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Darwin Correspondence Project

To T. C. Eyton   11 October [1858]1

Down Bromley Kent

Oct. 11

Dear Eyton

Would you, when out shooting, observe one point for me: it would really cost you hardly any trouble & would greatly oblige me, who have no opportunities; viz, whether in muddy weather any dirt clings to feet of Partridges Pheasants or any birds whatever especially waders.— I have had one or two cases given me with a good deal of dirt; but I suppose it is very rare.— It concerns distribution of plants with small seeds.—2

If not asking too great a favour, I shd. so much like any dirt-clogged cut off feet sent in letter, that I might try with proper precautions, whether any such pellet included any live seed.— Pheasants must, I should think, sometimes have dirt on feet.—

Forgive me asking this favour & believe me | Yours very truly | C. Darwin

Footnotes

Dated by the relationship to the letter from T. C. Eyton, 16 October 1858.
CD was investigating the various natural means for the dispersal of seeds and ova. He had previously requested Eyton’s assistance with this topic (see Correspondence vol. 6, letter to T. C. Eyton, 31 August [1856]). See also letter to W. E. Darwin, 22 [September 1858].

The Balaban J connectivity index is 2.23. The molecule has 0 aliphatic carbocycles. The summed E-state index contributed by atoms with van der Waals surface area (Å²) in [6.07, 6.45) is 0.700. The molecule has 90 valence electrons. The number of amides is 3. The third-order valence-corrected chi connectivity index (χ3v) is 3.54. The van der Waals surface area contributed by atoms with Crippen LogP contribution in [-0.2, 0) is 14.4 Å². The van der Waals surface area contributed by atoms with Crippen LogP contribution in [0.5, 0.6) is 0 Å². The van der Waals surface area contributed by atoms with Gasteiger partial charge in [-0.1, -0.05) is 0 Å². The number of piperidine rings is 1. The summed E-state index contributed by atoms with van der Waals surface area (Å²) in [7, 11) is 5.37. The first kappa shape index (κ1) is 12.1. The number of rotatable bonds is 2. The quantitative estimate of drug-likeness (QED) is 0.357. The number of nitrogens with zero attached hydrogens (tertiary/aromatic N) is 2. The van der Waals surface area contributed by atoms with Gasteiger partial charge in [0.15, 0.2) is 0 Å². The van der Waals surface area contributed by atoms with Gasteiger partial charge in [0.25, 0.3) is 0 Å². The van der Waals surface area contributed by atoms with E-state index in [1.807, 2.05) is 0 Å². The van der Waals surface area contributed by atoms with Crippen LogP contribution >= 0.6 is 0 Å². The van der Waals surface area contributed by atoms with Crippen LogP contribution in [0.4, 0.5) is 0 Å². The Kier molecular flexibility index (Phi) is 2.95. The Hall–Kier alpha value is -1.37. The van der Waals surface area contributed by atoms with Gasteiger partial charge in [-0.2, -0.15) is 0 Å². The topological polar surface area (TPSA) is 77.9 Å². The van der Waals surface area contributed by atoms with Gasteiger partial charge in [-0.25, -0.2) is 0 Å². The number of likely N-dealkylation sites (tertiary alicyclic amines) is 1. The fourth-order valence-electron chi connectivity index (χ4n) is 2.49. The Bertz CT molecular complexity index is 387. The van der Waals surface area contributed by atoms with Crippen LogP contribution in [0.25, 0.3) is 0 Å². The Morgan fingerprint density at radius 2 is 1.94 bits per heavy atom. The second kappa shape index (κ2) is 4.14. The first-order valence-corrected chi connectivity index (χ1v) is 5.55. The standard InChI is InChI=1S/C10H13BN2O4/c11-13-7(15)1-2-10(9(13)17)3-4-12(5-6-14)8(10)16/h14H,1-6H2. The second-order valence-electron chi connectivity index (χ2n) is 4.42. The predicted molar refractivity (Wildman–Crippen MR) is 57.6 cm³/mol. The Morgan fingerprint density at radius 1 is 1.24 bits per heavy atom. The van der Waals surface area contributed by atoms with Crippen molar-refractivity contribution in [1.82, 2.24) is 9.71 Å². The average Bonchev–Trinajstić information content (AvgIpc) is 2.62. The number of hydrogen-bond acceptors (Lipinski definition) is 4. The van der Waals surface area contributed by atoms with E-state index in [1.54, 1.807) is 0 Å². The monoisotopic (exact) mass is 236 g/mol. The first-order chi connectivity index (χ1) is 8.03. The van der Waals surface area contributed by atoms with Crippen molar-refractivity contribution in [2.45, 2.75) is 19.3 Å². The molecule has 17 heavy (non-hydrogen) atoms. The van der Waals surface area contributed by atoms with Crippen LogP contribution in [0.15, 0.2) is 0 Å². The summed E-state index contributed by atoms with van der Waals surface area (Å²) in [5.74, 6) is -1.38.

Bibliography

Correspondence: The correspondence of Charles Darwin. Edited by Frederick Burkhardt et al. 26 vols to date. Cambridge: Cambridge University Press. 1985–.

Summary

Asks about dirt clinging to feet of birds as means of seed distribution.

Letter details

Letter no.
DCP-LETT-2338
From
Charles Robert Darwin
To
Thomas Campbell Eyton
Sent from
Down
Source of text
American Philosophical Society (Mss.B.D25.159)
Physical description
3pp

Please cite as

Darwin Correspondence Project, “Letter no. 2338,” accessed on 13 December 2019, https://www.darwinproject.ac.uk/letter/DCP-LETT-2338.xml

Also published in The Correspondence of Charles Darwin, vol. 7

letter